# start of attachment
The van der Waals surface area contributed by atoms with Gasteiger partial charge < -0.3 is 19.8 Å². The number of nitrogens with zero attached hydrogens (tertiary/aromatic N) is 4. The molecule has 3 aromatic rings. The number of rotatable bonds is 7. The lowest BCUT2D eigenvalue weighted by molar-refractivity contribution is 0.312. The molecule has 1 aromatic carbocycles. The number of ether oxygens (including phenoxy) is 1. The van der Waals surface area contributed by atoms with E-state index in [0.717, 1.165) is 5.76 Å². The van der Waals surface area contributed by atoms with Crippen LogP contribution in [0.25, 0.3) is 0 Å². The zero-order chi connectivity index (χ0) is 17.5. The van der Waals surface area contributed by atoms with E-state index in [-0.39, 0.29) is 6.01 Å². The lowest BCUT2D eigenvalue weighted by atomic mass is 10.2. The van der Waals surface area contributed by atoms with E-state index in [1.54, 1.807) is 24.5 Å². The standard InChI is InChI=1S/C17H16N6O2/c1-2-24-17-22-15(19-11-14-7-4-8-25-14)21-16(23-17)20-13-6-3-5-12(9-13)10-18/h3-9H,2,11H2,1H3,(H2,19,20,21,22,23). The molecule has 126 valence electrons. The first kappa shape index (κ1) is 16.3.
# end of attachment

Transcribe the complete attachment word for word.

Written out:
The van der Waals surface area contributed by atoms with Gasteiger partial charge < -0.3 is 19.8 Å². The number of nitrogens with zero attached hydrogens (tertiary/aromatic N) is 4. The molecule has 3 aromatic rings. The number of rotatable bonds is 7. The lowest BCUT2D eigenvalue weighted by molar-refractivity contribution is 0.312. The molecule has 1 aromatic carbocycles. The number of ether oxygens (including phenoxy) is 1. The van der Waals surface area contributed by atoms with E-state index in [0.717, 1.165) is 5.76 Å². The van der Waals surface area contributed by atoms with Crippen LogP contribution in [0.25, 0.3) is 0 Å². The zero-order chi connectivity index (χ0) is 17.5. The van der Waals surface area contributed by atoms with E-state index in [-0.39, 0.29) is 6.01 Å². The lowest BCUT2D eigenvalue weighted by atomic mass is 10.2. The van der Waals surface area contributed by atoms with E-state index in [1.54, 1.807) is 24.5 Å². The standard InChI is InChI=1S/C17H16N6O2/c1-2-24-17-22-15(19-11-14-7-4-8-25-14)21-16(23-17)20-13-6-3-5-12(9-13)10-18/h3-9H,2,11H2,1H3,(H2,19,20,21,22,23). The molecule has 126 valence electrons. The first kappa shape index (κ1) is 16.3.